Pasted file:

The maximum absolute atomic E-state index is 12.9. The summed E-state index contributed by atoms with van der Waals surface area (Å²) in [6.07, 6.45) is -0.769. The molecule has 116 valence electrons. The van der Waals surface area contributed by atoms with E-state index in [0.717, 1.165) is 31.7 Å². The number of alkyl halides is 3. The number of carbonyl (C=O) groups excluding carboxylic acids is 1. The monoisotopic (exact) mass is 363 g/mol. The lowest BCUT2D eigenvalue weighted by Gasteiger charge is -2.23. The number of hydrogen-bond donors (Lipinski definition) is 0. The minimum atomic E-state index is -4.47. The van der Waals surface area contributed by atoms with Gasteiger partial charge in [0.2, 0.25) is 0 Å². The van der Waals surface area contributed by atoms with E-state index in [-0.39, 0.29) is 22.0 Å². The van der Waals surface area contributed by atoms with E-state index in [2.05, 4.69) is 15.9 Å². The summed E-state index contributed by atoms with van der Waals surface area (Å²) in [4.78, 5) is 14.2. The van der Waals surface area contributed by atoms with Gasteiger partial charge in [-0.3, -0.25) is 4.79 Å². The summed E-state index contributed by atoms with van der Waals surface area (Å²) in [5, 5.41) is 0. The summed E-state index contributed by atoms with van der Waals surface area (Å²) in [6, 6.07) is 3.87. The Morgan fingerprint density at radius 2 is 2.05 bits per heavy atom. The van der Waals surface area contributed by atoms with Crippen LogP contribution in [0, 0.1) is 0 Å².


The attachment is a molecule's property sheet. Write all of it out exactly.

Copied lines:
The maximum absolute atomic E-state index is 12.9. The summed E-state index contributed by atoms with van der Waals surface area (Å²) in [6.07, 6.45) is -0.769. The molecule has 116 valence electrons. The van der Waals surface area contributed by atoms with E-state index in [0.717, 1.165) is 31.7 Å². The number of alkyl halides is 3. The number of carbonyl (C=O) groups excluding carboxylic acids is 1. The monoisotopic (exact) mass is 363 g/mol. The lowest BCUT2D eigenvalue weighted by Gasteiger charge is -2.23. The number of hydrogen-bond donors (Lipinski definition) is 0. The minimum atomic E-state index is -4.47. The van der Waals surface area contributed by atoms with Gasteiger partial charge in [0.2, 0.25) is 0 Å². The van der Waals surface area contributed by atoms with E-state index in [-0.39, 0.29) is 22.0 Å². The van der Waals surface area contributed by atoms with E-state index in [2.05, 4.69) is 15.9 Å². The summed E-state index contributed by atoms with van der Waals surface area (Å²) in [4.78, 5) is 14.2. The van der Waals surface area contributed by atoms with Gasteiger partial charge in [-0.3, -0.25) is 4.79 Å². The summed E-state index contributed by atoms with van der Waals surface area (Å²) in [5, 5.41) is 0. The summed E-state index contributed by atoms with van der Waals surface area (Å²) in [6, 6.07) is 3.87. The Morgan fingerprint density at radius 2 is 2.05 bits per heavy atom. The van der Waals surface area contributed by atoms with Crippen LogP contribution in [0, 0.1) is 0 Å².